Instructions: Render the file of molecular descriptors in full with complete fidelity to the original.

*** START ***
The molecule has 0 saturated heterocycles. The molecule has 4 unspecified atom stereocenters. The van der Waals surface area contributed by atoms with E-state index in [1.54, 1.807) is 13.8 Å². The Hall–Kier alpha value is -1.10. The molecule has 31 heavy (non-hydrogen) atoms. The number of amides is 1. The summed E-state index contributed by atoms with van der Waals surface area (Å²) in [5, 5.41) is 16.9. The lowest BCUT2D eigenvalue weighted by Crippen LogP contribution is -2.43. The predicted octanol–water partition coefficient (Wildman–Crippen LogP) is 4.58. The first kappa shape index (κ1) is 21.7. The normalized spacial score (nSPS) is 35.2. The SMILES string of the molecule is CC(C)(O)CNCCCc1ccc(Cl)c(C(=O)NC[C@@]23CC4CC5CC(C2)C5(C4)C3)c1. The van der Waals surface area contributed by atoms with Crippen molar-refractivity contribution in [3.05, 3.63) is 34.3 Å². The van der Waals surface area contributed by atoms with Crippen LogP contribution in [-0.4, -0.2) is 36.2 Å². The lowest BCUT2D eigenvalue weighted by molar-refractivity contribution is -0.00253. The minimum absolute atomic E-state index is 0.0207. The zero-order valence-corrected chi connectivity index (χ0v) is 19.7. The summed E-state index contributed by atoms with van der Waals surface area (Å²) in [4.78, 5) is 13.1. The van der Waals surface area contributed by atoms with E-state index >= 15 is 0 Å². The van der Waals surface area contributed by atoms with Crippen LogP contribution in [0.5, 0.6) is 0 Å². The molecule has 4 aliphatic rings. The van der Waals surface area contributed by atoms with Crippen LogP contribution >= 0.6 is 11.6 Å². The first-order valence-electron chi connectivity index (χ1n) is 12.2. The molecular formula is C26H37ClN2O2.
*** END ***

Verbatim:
The molecule has 0 saturated heterocycles. The molecule has 4 unspecified atom stereocenters. The van der Waals surface area contributed by atoms with E-state index in [1.54, 1.807) is 13.8 Å². The Hall–Kier alpha value is -1.10. The molecule has 31 heavy (non-hydrogen) atoms. The number of amides is 1. The summed E-state index contributed by atoms with van der Waals surface area (Å²) in [5, 5.41) is 16.9. The lowest BCUT2D eigenvalue weighted by Crippen LogP contribution is -2.43. The predicted octanol–water partition coefficient (Wildman–Crippen LogP) is 4.58. The first kappa shape index (κ1) is 21.7. The normalized spacial score (nSPS) is 35.2. The SMILES string of the molecule is CC(C)(O)CNCCCc1ccc(Cl)c(C(=O)NC[C@@]23CC4CC5CC(C2)C5(C4)C3)c1. The van der Waals surface area contributed by atoms with Crippen molar-refractivity contribution in [3.05, 3.63) is 34.3 Å². The van der Waals surface area contributed by atoms with Crippen LogP contribution in [-0.4, -0.2) is 36.2 Å². The lowest BCUT2D eigenvalue weighted by molar-refractivity contribution is -0.00253. The minimum absolute atomic E-state index is 0.0207. The zero-order valence-corrected chi connectivity index (χ0v) is 19.7. The summed E-state index contributed by atoms with van der Waals surface area (Å²) in [4.78, 5) is 13.1. The van der Waals surface area contributed by atoms with E-state index >= 15 is 0 Å². The van der Waals surface area contributed by atoms with Crippen LogP contribution in [0.5, 0.6) is 0 Å². The molecule has 4 aliphatic rings. The van der Waals surface area contributed by atoms with Crippen LogP contribution >= 0.6 is 11.6 Å². The first-order valence-electron chi connectivity index (χ1n) is 12.2. The molecular formula is C26H37ClN2O2.